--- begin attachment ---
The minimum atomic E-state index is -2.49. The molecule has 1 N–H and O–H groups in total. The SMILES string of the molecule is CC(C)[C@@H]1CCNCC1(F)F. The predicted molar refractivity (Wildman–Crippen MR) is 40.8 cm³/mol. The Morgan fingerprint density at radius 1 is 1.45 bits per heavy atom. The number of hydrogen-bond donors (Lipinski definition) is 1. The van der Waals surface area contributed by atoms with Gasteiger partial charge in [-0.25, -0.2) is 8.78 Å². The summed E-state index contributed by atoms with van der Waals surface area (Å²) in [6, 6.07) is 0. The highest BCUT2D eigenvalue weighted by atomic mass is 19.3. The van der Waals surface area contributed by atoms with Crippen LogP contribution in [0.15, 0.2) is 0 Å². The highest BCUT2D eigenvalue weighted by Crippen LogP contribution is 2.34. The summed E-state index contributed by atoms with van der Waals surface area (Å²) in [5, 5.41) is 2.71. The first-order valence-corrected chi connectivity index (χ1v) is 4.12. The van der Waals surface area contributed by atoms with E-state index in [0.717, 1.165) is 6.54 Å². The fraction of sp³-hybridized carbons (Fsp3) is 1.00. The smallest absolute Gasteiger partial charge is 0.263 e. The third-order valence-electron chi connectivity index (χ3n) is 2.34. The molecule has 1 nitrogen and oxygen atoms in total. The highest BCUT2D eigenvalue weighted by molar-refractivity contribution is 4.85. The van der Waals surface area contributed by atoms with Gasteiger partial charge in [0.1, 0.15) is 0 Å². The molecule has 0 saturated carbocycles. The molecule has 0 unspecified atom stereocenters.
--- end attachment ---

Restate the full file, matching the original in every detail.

The minimum atomic E-state index is -2.49. The molecule has 1 N–H and O–H groups in total. The SMILES string of the molecule is CC(C)[C@@H]1CCNCC1(F)F. The predicted molar refractivity (Wildman–Crippen MR) is 40.8 cm³/mol. The Morgan fingerprint density at radius 1 is 1.45 bits per heavy atom. The number of hydrogen-bond donors (Lipinski definition) is 1. The van der Waals surface area contributed by atoms with Gasteiger partial charge in [-0.25, -0.2) is 8.78 Å². The summed E-state index contributed by atoms with van der Waals surface area (Å²) in [6, 6.07) is 0. The highest BCUT2D eigenvalue weighted by atomic mass is 19.3. The van der Waals surface area contributed by atoms with Crippen LogP contribution in [0.15, 0.2) is 0 Å². The highest BCUT2D eigenvalue weighted by Crippen LogP contribution is 2.34. The summed E-state index contributed by atoms with van der Waals surface area (Å²) in [5, 5.41) is 2.71. The first-order valence-corrected chi connectivity index (χ1v) is 4.12. The van der Waals surface area contributed by atoms with E-state index in [0.717, 1.165) is 6.54 Å². The fraction of sp³-hybridized carbons (Fsp3) is 1.00. The smallest absolute Gasteiger partial charge is 0.263 e. The third-order valence-electron chi connectivity index (χ3n) is 2.34. The molecule has 1 nitrogen and oxygen atoms in total. The highest BCUT2D eigenvalue weighted by molar-refractivity contribution is 4.85. The van der Waals surface area contributed by atoms with Gasteiger partial charge in [0.1, 0.15) is 0 Å². The molecule has 0 saturated carbocycles. The molecule has 0 unspecified atom stereocenters.